The Colorado Department of Transportation (DOT) has shut down over 2,000 computers after being struck by a strain of ransomware titled SamSam.
Following a ransomware attack last week, the CDOT has ordered some 2,000 employees to shut down their computers entirely after a cyberattack infiltrated their network. CDOT spokewoman Amy Ford told local press that the authority was working on the problem wherein hackers demanded a ransom to be paid in bitcoin.
What is known about the SamSam ransomware strain is that it’s been deployed by a single group wherein infection occurs after attackers gain access to a targeted company’s internal networks using brute-force RDP connections. They they gain access to multiple computers on the same network, as many as possible, before manually running the SamSam ransomware to encrypt files
DOT officials said crucial systems including those managing surveillance cameras, message boards, traffic alerts and more weren’t affected. The agency’s feed, meanwhile, continued to show traffic alerts even after the agency shut down much of its employees’ network. Furthermore, officials insisted they will not pay the ransom for the strain of ransomware malware dubbed SamSam, which has previously infected city councils, infected hospitals and ICS firms this year.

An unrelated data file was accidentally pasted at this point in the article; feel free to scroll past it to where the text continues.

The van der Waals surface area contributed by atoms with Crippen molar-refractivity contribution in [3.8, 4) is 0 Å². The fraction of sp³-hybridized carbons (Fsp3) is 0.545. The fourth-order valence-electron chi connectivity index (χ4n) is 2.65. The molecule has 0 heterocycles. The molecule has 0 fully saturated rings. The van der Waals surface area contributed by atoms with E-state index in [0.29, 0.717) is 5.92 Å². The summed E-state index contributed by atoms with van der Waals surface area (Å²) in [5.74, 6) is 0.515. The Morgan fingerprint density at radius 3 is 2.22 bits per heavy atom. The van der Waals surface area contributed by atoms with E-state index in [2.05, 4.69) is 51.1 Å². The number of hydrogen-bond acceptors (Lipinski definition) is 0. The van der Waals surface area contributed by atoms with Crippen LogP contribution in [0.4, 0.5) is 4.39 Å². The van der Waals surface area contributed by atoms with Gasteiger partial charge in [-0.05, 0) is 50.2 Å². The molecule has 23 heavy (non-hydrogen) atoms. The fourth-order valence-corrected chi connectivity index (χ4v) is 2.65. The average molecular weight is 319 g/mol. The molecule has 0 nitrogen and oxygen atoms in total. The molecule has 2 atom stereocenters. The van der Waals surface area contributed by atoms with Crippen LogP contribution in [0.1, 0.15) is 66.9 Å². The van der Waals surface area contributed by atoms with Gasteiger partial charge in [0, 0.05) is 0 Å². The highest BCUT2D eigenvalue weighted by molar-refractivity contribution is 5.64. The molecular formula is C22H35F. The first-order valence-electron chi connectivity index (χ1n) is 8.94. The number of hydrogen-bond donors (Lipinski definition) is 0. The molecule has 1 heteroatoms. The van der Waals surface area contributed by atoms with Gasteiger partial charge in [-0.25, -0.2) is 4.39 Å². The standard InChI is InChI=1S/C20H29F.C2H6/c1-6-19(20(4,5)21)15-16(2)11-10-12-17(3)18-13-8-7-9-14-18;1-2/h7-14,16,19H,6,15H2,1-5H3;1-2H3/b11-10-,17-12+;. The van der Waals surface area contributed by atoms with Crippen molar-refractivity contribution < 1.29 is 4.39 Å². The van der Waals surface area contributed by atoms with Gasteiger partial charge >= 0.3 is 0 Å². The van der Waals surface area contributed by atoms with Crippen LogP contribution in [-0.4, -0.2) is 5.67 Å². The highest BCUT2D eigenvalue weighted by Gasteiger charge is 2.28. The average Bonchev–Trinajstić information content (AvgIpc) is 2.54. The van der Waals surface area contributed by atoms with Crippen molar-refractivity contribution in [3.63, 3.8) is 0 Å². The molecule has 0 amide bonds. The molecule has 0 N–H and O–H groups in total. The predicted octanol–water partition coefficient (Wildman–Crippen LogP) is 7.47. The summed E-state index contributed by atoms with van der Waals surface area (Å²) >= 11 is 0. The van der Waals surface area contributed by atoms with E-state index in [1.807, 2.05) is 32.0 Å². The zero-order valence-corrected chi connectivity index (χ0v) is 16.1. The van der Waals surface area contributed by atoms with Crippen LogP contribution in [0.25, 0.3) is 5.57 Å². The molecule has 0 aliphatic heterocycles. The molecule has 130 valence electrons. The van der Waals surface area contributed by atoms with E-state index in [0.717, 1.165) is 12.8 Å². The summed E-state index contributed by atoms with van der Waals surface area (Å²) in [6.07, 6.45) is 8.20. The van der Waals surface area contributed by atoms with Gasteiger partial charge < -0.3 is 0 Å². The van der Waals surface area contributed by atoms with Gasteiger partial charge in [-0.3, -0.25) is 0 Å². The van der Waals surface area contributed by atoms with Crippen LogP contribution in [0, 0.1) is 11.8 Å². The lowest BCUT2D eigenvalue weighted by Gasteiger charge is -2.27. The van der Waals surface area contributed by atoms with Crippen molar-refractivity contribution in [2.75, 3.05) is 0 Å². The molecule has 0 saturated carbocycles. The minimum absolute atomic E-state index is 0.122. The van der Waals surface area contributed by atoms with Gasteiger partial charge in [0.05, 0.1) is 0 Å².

While the ransomware has netted operators over $300,000 from these attacks – one Indiana hospital paid a $55,000 ransom demand – DOT officials insist they would not follow suit by paying the ransom. Instead, they will restore the data from backups, officials said.
Meanwhile, multiple security agencies including the FBI are investigating the attack.
In a statement, OIT chief technology officer David McCurdy said:
Early this morning state security tools detected that a ransomware virus had infected systems at the Colorado Department of Transportation. The state moved quickly to quarantine the systems to prevent further spread of the virus. OIT, FBI and other security agencies are working together to determine a root cause analysis.
Image credit: LIFARS archive.